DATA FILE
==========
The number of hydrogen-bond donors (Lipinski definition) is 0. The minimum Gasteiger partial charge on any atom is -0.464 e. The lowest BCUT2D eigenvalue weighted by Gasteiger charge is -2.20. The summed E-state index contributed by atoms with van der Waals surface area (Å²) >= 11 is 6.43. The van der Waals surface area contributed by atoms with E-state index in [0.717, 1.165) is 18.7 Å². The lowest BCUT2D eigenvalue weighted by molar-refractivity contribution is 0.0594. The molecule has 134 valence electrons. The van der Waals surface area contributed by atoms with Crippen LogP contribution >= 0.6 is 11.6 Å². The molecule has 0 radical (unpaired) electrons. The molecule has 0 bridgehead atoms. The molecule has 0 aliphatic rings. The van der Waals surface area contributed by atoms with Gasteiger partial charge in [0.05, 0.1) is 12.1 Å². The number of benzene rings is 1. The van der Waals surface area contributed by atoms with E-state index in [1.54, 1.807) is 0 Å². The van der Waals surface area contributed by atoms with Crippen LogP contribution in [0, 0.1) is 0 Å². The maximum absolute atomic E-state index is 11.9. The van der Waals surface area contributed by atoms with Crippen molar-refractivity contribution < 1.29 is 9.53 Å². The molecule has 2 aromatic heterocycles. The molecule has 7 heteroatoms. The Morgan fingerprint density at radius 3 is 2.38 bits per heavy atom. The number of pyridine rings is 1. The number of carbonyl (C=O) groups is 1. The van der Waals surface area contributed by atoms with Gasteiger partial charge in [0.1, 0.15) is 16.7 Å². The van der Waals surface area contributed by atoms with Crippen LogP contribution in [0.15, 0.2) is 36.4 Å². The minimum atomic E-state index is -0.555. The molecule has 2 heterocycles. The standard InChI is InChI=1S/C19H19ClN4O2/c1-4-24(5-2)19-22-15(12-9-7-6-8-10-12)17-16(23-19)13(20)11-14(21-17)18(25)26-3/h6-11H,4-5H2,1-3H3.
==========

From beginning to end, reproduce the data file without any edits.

The number of hydrogen-bond donors (Lipinski definition) is 0. The minimum Gasteiger partial charge on any atom is -0.464 e. The lowest BCUT2D eigenvalue weighted by Gasteiger charge is -2.20. The summed E-state index contributed by atoms with van der Waals surface area (Å²) >= 11 is 6.43. The van der Waals surface area contributed by atoms with E-state index in [0.717, 1.165) is 18.7 Å². The lowest BCUT2D eigenvalue weighted by molar-refractivity contribution is 0.0594. The molecule has 134 valence electrons. The van der Waals surface area contributed by atoms with Crippen LogP contribution >= 0.6 is 11.6 Å². The molecule has 0 radical (unpaired) electrons. The molecule has 0 bridgehead atoms. The molecule has 0 aliphatic rings. The van der Waals surface area contributed by atoms with Gasteiger partial charge in [0.05, 0.1) is 12.1 Å². The number of benzene rings is 1. The van der Waals surface area contributed by atoms with E-state index in [1.54, 1.807) is 0 Å². The van der Waals surface area contributed by atoms with Crippen LogP contribution in [0, 0.1) is 0 Å². The maximum absolute atomic E-state index is 11.9. The van der Waals surface area contributed by atoms with Crippen molar-refractivity contribution < 1.29 is 9.53 Å². The molecule has 2 aromatic heterocycles. The molecule has 7 heteroatoms. The Morgan fingerprint density at radius 3 is 2.38 bits per heavy atom. The number of pyridine rings is 1. The number of carbonyl (C=O) groups is 1. The van der Waals surface area contributed by atoms with Gasteiger partial charge in [0.1, 0.15) is 16.7 Å². The van der Waals surface area contributed by atoms with Crippen LogP contribution in [0.15, 0.2) is 36.4 Å². The minimum atomic E-state index is -0.555. The molecule has 2 heterocycles. The standard InChI is InChI=1S/C19H19ClN4O2/c1-4-24(5-2)19-22-15(12-9-7-6-8-10-12)17-16(23-19)13(20)11-14(21-17)18(25)26-3/h6-11H,4-5H2,1-3H3.